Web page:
the Danish king was converted in 8260 Paganism gradually disappeared, and
the new faith became more evidenced in the lives and actions of the Scandi-
navians. After the l6th century, Lutheranism spread rapidly, and eventually
became the State Church with a following of 90 per cent of the Scandinavian
population o Parish clerks started keeping vital records of members of the
Lutheran Church as early as 1^72 in some of the parishes, which records have
proven invaluable for genealogical purposes «
For some time the three Scandinavian countries, Denmark, Sweden, and
Norway, were united in one kingdom, Sweden broke away in 1523, but Norway
continued under Danish kings until l8lli„ Then, as a result of the Napoleonic
Wars, Norway was detached from Denmark and became united with Sweden, Away
from the world’s great highways, these two northernmost countries were able
to avoid some of the wars and aggression,, However, Denmark, located as it was
near the great continental states, warring against each other, had difficult
problems in maintaining her neutrality and independence. In I8U8 there was a
rebellion in the southern provinces of Denraark–the duchies of Schlesvig-
Holstein and Lauenburg turned against the crown of Denmark, Every able-bodied
man, therefore, became liable to military service in the war in Frederica.
It was during this period of unrest in Denmark that the teachings of
the Church of Jesus Christ of Latter-day Saints were first introduced in
Scandinavia, At the General Conference of the Church in Utah, held on 6
October 18U9, Apostle Erastus Snow and Elder Peter 0. Hansen were called to
open the Scandinavian Mission, They arrived in Copenhagen the following
year, 18^0; and, with other missionaries, made converts in Denmark, Sweden,
and Norway, Their acceptance of the gospel was not without hardship, however,
for they were ostracized by friends, relatives, and civil and religious
authorities for having renounced the State religion and accepting Mormonismo
Although national peace was restored for a while, persecution against members
of the Church continued. They were subjected to all manner of unchristian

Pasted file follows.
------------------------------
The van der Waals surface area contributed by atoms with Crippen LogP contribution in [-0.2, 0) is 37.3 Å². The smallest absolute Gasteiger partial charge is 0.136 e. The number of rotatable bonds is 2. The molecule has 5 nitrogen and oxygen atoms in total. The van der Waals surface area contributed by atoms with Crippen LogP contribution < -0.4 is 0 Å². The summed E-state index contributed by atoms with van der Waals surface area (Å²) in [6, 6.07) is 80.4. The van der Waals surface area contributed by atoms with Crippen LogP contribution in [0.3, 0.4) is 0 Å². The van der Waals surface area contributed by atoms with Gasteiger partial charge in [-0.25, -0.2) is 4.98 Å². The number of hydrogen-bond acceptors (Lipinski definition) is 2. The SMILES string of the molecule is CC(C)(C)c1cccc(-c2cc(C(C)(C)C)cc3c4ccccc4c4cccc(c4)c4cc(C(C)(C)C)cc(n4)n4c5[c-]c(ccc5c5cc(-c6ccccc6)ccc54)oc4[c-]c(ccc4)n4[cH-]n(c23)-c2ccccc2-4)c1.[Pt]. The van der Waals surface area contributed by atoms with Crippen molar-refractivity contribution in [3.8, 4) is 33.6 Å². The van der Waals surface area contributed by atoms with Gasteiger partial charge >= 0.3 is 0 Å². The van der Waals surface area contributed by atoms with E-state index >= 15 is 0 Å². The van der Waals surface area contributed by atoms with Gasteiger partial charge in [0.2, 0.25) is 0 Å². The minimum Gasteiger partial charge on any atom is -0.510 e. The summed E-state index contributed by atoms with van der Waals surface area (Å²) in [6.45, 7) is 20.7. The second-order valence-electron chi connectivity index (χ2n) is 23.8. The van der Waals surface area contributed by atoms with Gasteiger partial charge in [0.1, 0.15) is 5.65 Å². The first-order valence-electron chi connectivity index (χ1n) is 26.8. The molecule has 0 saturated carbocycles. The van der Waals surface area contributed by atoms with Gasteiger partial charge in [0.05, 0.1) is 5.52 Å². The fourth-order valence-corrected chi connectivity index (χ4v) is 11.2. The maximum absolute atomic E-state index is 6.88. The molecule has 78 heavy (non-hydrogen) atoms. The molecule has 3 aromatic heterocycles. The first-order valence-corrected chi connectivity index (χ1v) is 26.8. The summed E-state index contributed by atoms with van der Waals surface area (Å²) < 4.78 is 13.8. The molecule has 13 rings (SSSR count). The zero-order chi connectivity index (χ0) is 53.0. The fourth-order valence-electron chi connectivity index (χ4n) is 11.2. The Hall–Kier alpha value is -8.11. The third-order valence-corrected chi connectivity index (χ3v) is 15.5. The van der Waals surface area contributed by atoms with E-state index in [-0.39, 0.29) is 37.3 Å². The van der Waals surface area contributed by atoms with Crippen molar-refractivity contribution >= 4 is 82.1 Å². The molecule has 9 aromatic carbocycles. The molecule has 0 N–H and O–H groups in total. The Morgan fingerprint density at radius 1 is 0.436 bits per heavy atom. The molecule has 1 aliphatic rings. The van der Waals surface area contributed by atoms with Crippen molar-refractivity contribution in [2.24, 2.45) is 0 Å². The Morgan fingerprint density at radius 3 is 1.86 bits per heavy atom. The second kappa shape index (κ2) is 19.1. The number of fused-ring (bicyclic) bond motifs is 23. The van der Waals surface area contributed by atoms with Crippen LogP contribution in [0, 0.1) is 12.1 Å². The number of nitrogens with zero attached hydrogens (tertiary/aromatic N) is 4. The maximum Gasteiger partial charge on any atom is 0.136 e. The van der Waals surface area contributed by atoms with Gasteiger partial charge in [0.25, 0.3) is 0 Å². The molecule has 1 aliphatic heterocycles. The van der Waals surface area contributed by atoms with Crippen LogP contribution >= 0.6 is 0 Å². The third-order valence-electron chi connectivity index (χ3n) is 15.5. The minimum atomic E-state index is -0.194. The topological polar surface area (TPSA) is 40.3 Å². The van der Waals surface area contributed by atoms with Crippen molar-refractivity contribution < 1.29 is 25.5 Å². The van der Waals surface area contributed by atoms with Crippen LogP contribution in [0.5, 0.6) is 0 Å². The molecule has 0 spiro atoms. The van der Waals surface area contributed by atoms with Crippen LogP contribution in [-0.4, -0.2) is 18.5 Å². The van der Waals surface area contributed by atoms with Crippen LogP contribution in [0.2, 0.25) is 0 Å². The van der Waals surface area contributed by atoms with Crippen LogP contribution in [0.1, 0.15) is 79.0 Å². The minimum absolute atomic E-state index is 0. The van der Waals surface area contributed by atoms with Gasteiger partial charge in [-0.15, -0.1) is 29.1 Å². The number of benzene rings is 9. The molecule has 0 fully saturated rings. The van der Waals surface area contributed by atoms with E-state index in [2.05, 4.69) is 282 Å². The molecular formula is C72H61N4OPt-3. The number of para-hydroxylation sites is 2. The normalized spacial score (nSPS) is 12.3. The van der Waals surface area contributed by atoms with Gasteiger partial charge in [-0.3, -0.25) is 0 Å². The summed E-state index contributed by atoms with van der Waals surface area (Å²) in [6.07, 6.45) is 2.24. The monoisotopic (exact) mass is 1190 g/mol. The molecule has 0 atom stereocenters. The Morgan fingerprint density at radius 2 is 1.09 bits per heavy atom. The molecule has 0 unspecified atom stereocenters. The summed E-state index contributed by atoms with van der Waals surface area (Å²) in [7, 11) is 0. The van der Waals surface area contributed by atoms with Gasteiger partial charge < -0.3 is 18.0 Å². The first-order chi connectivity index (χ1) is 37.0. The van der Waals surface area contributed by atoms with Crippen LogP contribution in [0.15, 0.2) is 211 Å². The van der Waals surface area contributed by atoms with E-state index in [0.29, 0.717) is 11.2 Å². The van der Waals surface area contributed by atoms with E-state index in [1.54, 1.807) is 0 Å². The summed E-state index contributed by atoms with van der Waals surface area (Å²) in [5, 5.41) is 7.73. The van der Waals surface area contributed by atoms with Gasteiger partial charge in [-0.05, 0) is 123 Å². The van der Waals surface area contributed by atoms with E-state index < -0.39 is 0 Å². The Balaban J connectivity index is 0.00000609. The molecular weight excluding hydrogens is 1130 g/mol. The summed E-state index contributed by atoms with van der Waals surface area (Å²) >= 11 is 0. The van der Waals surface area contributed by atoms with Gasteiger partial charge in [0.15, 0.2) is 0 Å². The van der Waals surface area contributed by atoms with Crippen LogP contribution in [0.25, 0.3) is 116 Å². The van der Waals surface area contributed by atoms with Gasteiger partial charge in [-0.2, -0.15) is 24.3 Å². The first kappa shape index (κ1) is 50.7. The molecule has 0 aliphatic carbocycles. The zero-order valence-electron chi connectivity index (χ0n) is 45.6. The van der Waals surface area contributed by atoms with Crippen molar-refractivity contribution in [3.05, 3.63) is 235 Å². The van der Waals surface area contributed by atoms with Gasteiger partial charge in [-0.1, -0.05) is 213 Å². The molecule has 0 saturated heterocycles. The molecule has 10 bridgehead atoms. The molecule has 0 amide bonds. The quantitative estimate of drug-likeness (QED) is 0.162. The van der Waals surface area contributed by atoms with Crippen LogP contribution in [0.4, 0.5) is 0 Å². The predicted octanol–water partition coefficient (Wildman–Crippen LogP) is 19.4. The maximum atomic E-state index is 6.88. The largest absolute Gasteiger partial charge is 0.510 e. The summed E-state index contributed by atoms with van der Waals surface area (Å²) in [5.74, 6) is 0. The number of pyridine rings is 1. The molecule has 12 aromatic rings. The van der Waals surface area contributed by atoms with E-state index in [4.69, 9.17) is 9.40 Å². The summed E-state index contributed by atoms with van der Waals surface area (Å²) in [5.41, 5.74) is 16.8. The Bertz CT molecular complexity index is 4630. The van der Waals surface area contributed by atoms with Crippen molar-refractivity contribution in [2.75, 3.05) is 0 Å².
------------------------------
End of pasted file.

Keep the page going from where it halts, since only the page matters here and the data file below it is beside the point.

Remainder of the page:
treatment that oppression, tyranny, and religious intolerance could conceive.
At this time the counsel of Brigham Young for all members of the Church
to gather in Zion, to be with the main body of Saints in Utah, was a welcome
harbinger of peace and opportunity. The spirit of emigrating to America
therefore became universal in all branches of the Church in Scandinavia,
Those with means almost immediately came to Zion; and many of the poor, with
the assistance from the wealthier brethren, were also able to emigrate. The
Perpetual Emigration F\ind likewise enabled thousands to transport themselves
to the Rocky Mountains,
The momentvim for emigration increased with the continued threat of war.
After the King of Denmark died in I863, Prussia and Austria backed the
duchies again to plunge Denmark in war, Denmark’s defeat resulted in the
loss of one-third of her territory. At one time all of North Jutland was in
the hands of the enemies and heavy war taxes were exacted of the residents.
Living conditions were all the more trying because there was a scarcity of
jobs, and wages were low. These discomforts, coupled with religious persecu-
tion, thus led to a marked growth in emigration, particularly from Denmark,
Between I86I and I866 over 6,000 Scandinavians sailed over the sea and crossed
the continent to Utah,
These humble Scandinavian emigrants who dared venture into the strange.
New World, made an important contribution to pioneering in the West, In
spite of the language barrier in an English-speaking country and the diffi-
culties encountered in appeasing Indians and hostile gentiles, these emigrants
left a creditable mark on history. Coming from the rigorous northern coun-
tries, they were well suited for the struggles incident to subduing the desert
land, where the winters were severe and long and their sustenance could be
assured only through irrigation and painstaking cultivation of their farms.
Although many of their first homes were little more than dugouts, they were
soon surrounded by well-cultivated gardens; and, in due time, better homes
were constructed, including warm shelters for their stock or for their
Christensen Danish pronunciation: [ˈkʁɛstn̩sn̩], is a Danish (and Norwegian) patronymic surname, literally meaning son of Christen, a sideform of Christian. The spelling variant Kristensen has identical pronunciation. Christensen is the sixth most common name in Denmark, shared by about 2% of the population. In Norway and Sweden the name can also be spelled Christenson or Kristenson.
The numbers of bearers of the surnames Christensen and Kristensen in Denmark and Norway (2007):